Discussion in 'General Distance Learning Discussions' started by Tarbuza, Dec 27, 2008.
Dr or D.O
If I am not wrong, Dr refers to the medical doctor and D.O refers to academic doctors
Friend, try this link...
I think you made Ted laugh so hard he didn't get around to sending it.
Actually, when the above poster wrote that part about academic doctors being DOs, Ted got a bit confused as to, betwixt and between DOs and ODs, which are Doctors of Optometry and which are Doctors of Osteopathy (both of which are medically-related first professional degrees with the doctoral title and not academic doctorates).
Oh no he didn't......
Not exactly. Doctors of Osteopathy are not considered "academic" (non-medical) doctors.
I am currently doing a research project with some business professors comparing the D.B.A. with the Ph.D. in buisiness. We are looking at the requirements and specifications from the regional accrediting bodies, the specialized business accreditors (AACSB, IACBE and ACBSP) and from the graduate business programs themselves. So far, there does not seem to be much difference at all between the two degrees (reminds me of the Ed.D. vs. Ph.D. in education or the D.D.S. vs. D.M.D. in dentistry).
So, the holder of a D.B.A. should be able to use the title "doctor" in the same situations that a Ph.D. in business can.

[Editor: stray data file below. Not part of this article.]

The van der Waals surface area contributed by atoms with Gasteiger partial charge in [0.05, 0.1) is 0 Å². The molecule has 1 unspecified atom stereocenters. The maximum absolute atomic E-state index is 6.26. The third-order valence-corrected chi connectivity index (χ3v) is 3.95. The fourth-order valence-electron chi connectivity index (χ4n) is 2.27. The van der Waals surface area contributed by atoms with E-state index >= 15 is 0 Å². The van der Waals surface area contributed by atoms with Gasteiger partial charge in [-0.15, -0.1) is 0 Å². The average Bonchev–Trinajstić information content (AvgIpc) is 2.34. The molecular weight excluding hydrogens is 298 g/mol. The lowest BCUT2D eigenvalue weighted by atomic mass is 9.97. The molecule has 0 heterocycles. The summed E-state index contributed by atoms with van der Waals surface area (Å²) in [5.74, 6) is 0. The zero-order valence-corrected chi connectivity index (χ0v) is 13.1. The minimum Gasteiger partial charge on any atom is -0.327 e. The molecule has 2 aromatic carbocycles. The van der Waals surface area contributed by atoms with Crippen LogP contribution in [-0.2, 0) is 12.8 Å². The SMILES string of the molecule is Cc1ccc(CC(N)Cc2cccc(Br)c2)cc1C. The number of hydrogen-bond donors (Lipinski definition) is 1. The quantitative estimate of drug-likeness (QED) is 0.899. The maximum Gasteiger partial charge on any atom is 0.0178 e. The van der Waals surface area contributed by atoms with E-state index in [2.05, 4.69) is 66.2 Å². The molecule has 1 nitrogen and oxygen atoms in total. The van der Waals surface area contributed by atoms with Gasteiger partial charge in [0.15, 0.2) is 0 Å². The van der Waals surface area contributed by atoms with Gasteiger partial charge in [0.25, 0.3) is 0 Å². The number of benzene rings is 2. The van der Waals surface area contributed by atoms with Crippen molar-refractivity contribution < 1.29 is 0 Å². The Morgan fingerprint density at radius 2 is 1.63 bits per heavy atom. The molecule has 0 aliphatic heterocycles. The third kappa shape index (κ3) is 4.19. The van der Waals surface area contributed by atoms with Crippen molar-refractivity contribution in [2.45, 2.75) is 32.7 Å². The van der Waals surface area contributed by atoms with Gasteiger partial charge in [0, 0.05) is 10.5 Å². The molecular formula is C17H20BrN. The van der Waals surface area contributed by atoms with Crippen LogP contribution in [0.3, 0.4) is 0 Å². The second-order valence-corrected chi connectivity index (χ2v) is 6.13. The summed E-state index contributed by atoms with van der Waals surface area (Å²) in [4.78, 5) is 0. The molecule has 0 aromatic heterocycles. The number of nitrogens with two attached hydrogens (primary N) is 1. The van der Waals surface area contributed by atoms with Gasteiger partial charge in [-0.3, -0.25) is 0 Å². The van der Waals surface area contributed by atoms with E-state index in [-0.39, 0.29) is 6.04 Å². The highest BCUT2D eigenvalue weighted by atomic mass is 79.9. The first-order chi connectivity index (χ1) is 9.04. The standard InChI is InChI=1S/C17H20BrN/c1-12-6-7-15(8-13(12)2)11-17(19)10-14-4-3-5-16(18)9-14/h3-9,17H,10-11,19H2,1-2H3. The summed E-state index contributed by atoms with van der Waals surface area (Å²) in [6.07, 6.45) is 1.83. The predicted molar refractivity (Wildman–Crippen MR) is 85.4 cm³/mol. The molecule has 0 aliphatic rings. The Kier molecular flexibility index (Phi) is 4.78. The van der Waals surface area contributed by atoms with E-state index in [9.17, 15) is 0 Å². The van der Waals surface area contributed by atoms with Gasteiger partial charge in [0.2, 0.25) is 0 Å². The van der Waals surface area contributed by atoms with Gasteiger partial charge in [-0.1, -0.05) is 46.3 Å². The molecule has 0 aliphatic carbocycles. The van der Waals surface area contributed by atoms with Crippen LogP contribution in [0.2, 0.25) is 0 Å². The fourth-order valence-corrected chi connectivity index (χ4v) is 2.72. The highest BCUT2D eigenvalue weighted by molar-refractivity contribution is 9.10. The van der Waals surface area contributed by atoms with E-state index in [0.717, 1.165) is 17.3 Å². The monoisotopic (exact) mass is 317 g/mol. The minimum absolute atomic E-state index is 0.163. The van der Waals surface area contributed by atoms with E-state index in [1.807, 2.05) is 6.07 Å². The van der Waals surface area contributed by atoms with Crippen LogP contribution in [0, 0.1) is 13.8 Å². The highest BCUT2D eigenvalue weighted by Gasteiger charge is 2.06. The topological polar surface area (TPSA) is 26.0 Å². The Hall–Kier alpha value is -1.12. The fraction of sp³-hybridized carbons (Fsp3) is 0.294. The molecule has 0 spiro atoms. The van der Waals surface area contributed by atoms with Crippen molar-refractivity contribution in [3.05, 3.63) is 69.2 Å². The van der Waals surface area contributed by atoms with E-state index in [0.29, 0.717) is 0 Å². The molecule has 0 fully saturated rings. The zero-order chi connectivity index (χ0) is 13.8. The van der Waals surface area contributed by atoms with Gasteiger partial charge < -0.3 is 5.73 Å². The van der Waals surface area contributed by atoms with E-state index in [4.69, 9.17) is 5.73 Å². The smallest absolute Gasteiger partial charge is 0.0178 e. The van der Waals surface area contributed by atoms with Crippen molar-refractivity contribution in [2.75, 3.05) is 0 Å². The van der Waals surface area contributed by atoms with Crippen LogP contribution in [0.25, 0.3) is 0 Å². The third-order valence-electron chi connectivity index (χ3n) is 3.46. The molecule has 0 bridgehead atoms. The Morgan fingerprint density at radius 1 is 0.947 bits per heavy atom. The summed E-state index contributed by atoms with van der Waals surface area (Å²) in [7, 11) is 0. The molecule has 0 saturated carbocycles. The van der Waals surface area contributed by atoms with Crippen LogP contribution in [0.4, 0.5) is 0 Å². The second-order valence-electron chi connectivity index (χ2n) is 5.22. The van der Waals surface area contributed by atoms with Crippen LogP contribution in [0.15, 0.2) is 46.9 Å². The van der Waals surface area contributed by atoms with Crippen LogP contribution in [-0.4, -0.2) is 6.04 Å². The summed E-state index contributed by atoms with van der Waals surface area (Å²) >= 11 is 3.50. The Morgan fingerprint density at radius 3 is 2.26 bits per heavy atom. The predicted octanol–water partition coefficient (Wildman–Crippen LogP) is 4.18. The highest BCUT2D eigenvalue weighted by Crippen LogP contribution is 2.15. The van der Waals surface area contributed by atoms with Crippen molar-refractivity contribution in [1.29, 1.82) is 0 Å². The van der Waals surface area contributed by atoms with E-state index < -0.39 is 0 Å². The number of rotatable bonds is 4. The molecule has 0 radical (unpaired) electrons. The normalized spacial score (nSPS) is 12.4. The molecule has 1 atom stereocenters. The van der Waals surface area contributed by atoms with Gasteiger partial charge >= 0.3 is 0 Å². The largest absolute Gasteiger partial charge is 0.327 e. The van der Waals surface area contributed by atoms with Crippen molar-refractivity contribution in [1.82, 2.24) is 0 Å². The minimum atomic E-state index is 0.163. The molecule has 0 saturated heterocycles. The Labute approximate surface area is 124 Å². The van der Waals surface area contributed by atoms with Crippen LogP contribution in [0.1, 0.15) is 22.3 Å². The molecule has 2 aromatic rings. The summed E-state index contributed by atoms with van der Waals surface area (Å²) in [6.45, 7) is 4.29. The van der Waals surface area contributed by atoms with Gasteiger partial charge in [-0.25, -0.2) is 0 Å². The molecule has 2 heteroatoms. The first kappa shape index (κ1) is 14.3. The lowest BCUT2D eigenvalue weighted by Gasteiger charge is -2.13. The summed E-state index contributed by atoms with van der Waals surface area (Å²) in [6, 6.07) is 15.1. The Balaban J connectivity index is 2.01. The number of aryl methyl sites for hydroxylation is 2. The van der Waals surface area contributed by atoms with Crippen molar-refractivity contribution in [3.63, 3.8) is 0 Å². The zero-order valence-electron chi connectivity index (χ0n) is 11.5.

Not so sure about this ...
While I cannot speak with authority about the difference between the DDS and DMD, I'm pretty sure people would take some issue with comparing the EdD with the PhD, as the EdD has long been considered a "doctorate-lite".
But back to the original question, regardless of how one earns it (or anyone's opinion of it) -- at least in the United States -- having earned a doctorate entitles one to be called "Doctor".
Is that so? By whom? I have in my possession virtually every published study comparing the Ed.D. to the Ph.D. in education and no researcher has come up with any substantive difference between the two degrees. Is there any evidence (other than someone's unsupported opinion) that could be used to classify the Ed.D. as a "doctorate-lite"?
I highly doubt that there is any published research that concludes the Ed.D. as a "doctorate lite" compared to the Ph.D. However... I have overheard and been part of conversations where people considered the Ed.D. a less serious degree than the Ph.D. in Education. I have no idea if this is true or not, but I have known people to opt for M.A.'s in Education over M.Ed.'s for this same reason.
I think Dr. Pina is merely stating that he has concrete evidence, as opposed to supposition or opinion. I have read Dr. Pina's arguments on this topic in the past, and I am inclined to side with him.
Have a good one,
I have no research, but totally agree with this - not by my personal knowledge, but by my colleagues. We have a degree of Ed.D where the business faculty have to teach one term..... all know to "dumb it down", as virtually no student would pass otherwise. sad, but true.
And why are business faculty teaching in an EdD program? And who is we?